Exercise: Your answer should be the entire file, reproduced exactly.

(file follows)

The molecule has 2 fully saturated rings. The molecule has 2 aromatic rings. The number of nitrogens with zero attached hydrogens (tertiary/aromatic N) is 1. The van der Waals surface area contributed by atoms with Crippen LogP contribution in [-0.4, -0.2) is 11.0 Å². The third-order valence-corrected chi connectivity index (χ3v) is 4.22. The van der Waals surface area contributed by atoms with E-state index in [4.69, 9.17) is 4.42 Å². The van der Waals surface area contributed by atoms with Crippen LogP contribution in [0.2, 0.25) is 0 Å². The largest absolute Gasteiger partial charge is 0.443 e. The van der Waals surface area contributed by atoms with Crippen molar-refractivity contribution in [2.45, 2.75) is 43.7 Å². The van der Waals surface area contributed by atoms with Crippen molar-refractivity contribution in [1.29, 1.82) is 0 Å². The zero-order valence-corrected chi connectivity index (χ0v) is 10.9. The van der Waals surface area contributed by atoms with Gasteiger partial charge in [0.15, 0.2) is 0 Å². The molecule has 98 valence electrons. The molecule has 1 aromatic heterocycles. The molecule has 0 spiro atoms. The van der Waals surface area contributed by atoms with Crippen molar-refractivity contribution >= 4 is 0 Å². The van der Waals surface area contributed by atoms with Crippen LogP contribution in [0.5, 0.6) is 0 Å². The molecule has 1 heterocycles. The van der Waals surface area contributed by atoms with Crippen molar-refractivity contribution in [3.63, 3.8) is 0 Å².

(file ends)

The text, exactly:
The molecule has 2 fully saturated rings. The molecule has 2 aromatic rings. The number of nitrogens with zero attached hydrogens (tertiary/aromatic N) is 1. The van der Waals surface area contributed by atoms with Crippen LogP contribution in [-0.4, -0.2) is 11.0 Å². The third-order valence-corrected chi connectivity index (χ3v) is 4.22. The van der Waals surface area contributed by atoms with E-state index in [4.69, 9.17) is 4.42 Å². The van der Waals surface area contributed by atoms with Crippen LogP contribution in [0.2, 0.25) is 0 Å². The largest absolute Gasteiger partial charge is 0.443 e. The van der Waals surface area contributed by atoms with Crippen molar-refractivity contribution in [2.45, 2.75) is 43.7 Å². The van der Waals surface area contributed by atoms with Crippen molar-refractivity contribution in [1.29, 1.82) is 0 Å². The zero-order valence-corrected chi connectivity index (χ0v) is 10.9. The van der Waals surface area contributed by atoms with Gasteiger partial charge in [0.15, 0.2) is 0 Å². The molecule has 98 valence electrons. The molecule has 1 aromatic heterocycles. The molecule has 0 spiro atoms. The van der Waals surface area contributed by atoms with Crippen molar-refractivity contribution >= 4 is 0 Å². The van der Waals surface area contributed by atoms with Crippen LogP contribution in [0.5, 0.6) is 0 Å². The molecule has 1 heterocycles. The van der Waals surface area contributed by atoms with Crippen molar-refractivity contribution in [3.63, 3.8) is 0 Å².